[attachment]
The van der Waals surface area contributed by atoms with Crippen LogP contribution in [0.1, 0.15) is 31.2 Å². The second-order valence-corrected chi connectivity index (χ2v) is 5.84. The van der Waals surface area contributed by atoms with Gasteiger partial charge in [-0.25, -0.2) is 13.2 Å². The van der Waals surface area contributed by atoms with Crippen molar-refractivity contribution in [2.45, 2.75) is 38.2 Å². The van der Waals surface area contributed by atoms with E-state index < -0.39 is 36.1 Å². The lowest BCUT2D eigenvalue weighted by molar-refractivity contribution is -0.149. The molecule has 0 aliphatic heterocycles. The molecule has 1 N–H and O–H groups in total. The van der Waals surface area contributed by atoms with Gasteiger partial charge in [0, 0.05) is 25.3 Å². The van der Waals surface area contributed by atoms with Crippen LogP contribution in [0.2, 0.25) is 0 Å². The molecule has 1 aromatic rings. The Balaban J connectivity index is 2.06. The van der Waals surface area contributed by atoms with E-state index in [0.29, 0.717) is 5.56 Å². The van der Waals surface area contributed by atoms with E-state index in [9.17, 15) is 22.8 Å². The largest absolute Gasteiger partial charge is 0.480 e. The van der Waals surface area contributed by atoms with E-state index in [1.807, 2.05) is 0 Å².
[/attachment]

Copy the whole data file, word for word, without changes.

The van der Waals surface area contributed by atoms with Crippen LogP contribution in [0.1, 0.15) is 31.2 Å². The second-order valence-corrected chi connectivity index (χ2v) is 5.84. The van der Waals surface area contributed by atoms with Gasteiger partial charge in [-0.25, -0.2) is 13.2 Å². The van der Waals surface area contributed by atoms with Crippen molar-refractivity contribution in [2.45, 2.75) is 38.2 Å². The van der Waals surface area contributed by atoms with E-state index < -0.39 is 36.1 Å². The lowest BCUT2D eigenvalue weighted by molar-refractivity contribution is -0.149. The molecule has 0 aliphatic heterocycles. The molecule has 1 N–H and O–H groups in total. The van der Waals surface area contributed by atoms with Gasteiger partial charge in [0, 0.05) is 25.3 Å². The van der Waals surface area contributed by atoms with Crippen LogP contribution in [0.2, 0.25) is 0 Å². The molecule has 1 aromatic rings. The Balaban J connectivity index is 2.06. The van der Waals surface area contributed by atoms with E-state index in [0.29, 0.717) is 5.56 Å². The van der Waals surface area contributed by atoms with E-state index in [9.17, 15) is 22.8 Å². The largest absolute Gasteiger partial charge is 0.480 e. The van der Waals surface area contributed by atoms with E-state index in [1.807, 2.05) is 0 Å².